Because of mutation and natural selection, development of drug resistance to the existing antimalarial is the
major problem in malaria treatment. This problem has created an urgent need of novel antimalarial drug targets as well as
lead compounds. The important characteristic of malaria is that it shows the phenomenon of balanced polymorphisms.
Several traits have been selected in response to disease pressure. Therefore such factors must be explored to understand
the pathogenesis of malaria infection in human host. Apicoplast, hub of metabolism is present in Plasmodium falciparum
(causative agent of falciparum malaria) having similarities with plant plastid. Among several pathways in apicoplast,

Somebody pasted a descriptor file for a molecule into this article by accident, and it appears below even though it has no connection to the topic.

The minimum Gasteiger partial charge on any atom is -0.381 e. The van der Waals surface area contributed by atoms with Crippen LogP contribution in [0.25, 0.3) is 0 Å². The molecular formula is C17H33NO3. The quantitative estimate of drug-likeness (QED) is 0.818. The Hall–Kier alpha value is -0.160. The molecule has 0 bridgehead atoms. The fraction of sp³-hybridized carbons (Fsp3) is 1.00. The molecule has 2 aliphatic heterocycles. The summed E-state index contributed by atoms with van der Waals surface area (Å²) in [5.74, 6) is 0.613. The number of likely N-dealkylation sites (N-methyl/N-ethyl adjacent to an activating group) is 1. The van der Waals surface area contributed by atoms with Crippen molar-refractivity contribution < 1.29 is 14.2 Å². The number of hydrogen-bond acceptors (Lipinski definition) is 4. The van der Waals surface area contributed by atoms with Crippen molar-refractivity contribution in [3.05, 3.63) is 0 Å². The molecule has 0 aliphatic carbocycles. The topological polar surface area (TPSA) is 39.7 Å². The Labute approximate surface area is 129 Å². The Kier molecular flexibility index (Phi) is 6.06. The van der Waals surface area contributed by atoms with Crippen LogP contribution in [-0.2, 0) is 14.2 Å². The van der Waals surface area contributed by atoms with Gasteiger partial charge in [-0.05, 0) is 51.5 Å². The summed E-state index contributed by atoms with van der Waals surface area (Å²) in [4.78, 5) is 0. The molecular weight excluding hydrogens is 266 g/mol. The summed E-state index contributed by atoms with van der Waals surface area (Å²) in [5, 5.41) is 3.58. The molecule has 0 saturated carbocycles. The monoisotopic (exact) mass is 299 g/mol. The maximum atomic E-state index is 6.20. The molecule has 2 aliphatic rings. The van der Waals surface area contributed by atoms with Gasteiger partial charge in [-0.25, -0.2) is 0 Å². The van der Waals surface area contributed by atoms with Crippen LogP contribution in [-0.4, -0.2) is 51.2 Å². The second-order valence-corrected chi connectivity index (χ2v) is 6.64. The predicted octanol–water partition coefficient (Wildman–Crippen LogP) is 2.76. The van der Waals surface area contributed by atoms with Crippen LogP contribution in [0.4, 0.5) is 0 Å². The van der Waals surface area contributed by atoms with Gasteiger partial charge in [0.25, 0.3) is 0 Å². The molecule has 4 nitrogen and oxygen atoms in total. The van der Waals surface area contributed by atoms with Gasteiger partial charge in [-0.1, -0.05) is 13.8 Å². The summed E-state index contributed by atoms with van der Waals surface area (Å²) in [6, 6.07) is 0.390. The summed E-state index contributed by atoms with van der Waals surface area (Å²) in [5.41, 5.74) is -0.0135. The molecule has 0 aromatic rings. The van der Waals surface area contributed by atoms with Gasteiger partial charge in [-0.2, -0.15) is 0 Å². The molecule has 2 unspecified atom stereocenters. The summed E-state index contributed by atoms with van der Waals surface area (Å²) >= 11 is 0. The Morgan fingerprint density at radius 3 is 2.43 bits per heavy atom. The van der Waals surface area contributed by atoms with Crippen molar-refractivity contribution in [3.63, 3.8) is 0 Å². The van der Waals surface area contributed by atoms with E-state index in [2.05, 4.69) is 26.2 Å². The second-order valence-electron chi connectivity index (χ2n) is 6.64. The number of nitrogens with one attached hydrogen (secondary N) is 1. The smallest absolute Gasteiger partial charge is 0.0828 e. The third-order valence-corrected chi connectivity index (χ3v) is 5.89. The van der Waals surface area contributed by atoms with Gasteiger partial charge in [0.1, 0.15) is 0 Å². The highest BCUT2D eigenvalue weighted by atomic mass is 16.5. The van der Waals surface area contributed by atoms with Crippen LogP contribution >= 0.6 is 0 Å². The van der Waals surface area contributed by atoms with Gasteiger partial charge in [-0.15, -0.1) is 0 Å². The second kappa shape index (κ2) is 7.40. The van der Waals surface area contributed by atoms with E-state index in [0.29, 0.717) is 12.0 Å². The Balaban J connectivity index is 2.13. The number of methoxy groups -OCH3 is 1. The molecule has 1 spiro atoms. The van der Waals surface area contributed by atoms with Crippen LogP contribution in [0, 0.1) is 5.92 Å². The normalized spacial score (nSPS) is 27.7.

Dolichol metabolic pathway is one of the most important pathway and has been known to play role in parasite survival in
the human host. In P.falciparum, a phosphorylated derivative of Dolichol participates in biosynthesis of glycoproteins.
Several proteins of this pathway play role in post translational modifications of proteins involved in the signal transduction
pathways, regulation of DNA replication and cell cycle. This pathway can be used as antimalarial drug target. This
report has explored progress towards the study of proteins and inhibitors of Dolichol metabolic pathway. For more comprehensive
analysis, the host genetic factors and drug-protein interaction have been covered.
Keywords: Antimalarial drug targets, antimalarial compounds, dolichol, isoprenoids polymorphisms, Plasmodium falciparum.
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